Adherence of catheterization laboratory cardiologists to american college of cardiology/american heart association guidelines for percutaneous coronary interventions and coronary artery bypass graft surgery

What happens in actual practice?

Edward L. Hannan, Michael J. Racz, Jeffrey Gold, Kimberly Cozzens, Nicholas J. Stamato, Tia Powell, Mary Hibberd, Gary D Walford

Research output: Contribution to journalArticle

Abstract

Background: The American College of Cardiology and the American Heart Association have issued guidelines for the use of coronary artery bypass graft surgery (CABG) and percutaneous coronary interventions (PCI) for many years, but little is known about the impact of these evidence-based guidelines on referral decisions. Methods and Results: A cardiac catheterization laboratory database used by 19 hospitals in New York State was used to identify treatment (CABG surgery, PCI, medical treatment, or nothing) recommended by the catheterization laboratory cardiologist for patients undergoing catheterization with asymptomatic/mild angina, stable angina, and unstable angina/non-ST-elevation myocardial infarction between January 1, 2005, and August 31, 2007. The recommended treatment was compared with indications for these patients based on American College of Cardiology/American Heart Association guidelines. Of the 16 142 patients undergoing catheterization who were found to have coronary artery disease, the catheterization laboratory cardiologist was the final source of recommendation for 10 333 patients (64%). Of these 10 333 patients, 13% had indications for CABG surgery, 59% for PCI, and 17% for both CABG surgery and PCI. Of the patients who had indications for CABG surgery, 53% were recommended for CABG and 34% for PCI. Of the patients with indications for PCI, 94% were recommended for PCI. For the patients who had indications for both CABG surgery and PCI, 93% were recommended for PCI and 5% for CABG surgery. Catheterization laboratory cardiologists in hospitals with PCI capability were more likely to recommend patients for PCI than hospitals in which only catheterization was performed. Conclusions: Patients with coronary artery disease receive more recommendations for PCI and fewer recommendations for CABG surgery than indicated in the American College of Cardiology/American Heart Association guidelines.

Original languageEnglish (US)
Pages (from-to)267-275
Number of pages9
JournalCirculation
Volume121
Issue number2
DOIs
StatePublished - Jan 2010
Externally publishedYes

Fingerprint

American Heart Association
Percutaneous Coronary Intervention
Cardiology
Coronary Artery Bypass
Catheterization
Guidelines
Transplants
Cardiologists
Coronary Artery Disease
Stable Angina
Unstable Angina
Cardiac Catheterization

Keywords

  • AHA/ACC guidelines
  • Coronary artery bypass surgery
  • Percutaneous coronary intervention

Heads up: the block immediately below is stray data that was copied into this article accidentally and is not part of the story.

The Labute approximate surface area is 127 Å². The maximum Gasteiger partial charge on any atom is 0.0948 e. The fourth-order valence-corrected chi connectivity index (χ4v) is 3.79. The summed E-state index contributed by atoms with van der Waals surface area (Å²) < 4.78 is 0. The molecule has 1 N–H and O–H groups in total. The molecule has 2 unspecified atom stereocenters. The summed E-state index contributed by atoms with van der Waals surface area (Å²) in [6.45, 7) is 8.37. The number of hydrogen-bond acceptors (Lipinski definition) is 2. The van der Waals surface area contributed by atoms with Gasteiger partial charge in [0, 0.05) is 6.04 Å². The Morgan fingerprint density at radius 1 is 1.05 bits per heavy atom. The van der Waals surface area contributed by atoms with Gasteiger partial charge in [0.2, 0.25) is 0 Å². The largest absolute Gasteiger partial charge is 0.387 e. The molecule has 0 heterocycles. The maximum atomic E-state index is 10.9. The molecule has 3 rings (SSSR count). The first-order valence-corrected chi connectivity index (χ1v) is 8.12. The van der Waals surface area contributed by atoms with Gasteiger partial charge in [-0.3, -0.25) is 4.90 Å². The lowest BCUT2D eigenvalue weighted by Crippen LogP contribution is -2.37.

• Procedure indications

ASJC Scopus subject areas

  • Physiology (medical)
  • Cardiology and Cardiovascular Medicine

Cite this

Adherence of catheterization laboratory cardiologists to american college of cardiology/american heart association guidelines for percutaneous coronary interventions and coronary artery bypass graft surgery : What happens in actual practice? / Hannan, Edward L.; Racz, Michael J.; Gold, Jeffrey; Cozzens, Kimberly; Stamato, Nicholas J.; Powell, Tia; Hibberd, Mary; Walford, Gary D.

In: Circulation, Vol. 121, No. 2, 01.2010, p. 267-275.

Research output: Contribution to journalArticle

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abstract = "Background: The American College of Cardiology and the American Heart Association have issued guidelines for the use of coronary artery bypass graft surgery (CABG) and percutaneous coronary interventions (PCI) for many years, but little is known about the impact of these evidence-based guidelines on referral decisions. Methods and Results: A cardiac catheterization laboratory database used by 19 hospitals in New York State was used to identify treatment (CABG surgery, PCI, medical treatment, or nothing) recommended by the catheterization laboratory cardiologist for patients undergoing catheterization with asymptomatic/mild angina, stable angina, and unstable angina/non-ST-elevation myocardial infarction between January 1, 2005, and August 31, 2007. The recommended treatment was compared with indications for these patients based on American College of Cardiology/American Heart Association guidelines. Of the 16 142 patients undergoing catheterization who were found to have coronary artery disease, the catheterization laboratory cardiologist was the final source of recommendation for 10 333 patients (64{\%}). Of these 10 333 patients, 13{\%} had indications for CABG surgery, 59{\%} for PCI, and 17{\%} for both CABG surgery and PCI. Of the patients who had indications for CABG surgery, 53{\%} were recommended for CABG and 34{\%} for PCI. Of the patients with indications for PCI, 94{\%} were recommended for PCI. For the patients who had indications for both CABG surgery and PCI, 93{\%} were recommended for PCI and 5{\%} for CABG surgery. Catheterization laboratory cardiologists in hospitals with PCI capability were more likely to recommend patients for PCI than hospitals in which only catheterization was performed. Conclusions: Patients with coronary artery disease receive more recommendations for PCI and fewer recommendations for CABG surgery than indicated in the American College of Cardiology/American Heart Association guidelines.",
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AU - Powell, Tia

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KW - AHA/ACC guidelines

KW - Coronary artery bypass surgery

KW - Percutaneous coronary intervention

KW - Procedure indications

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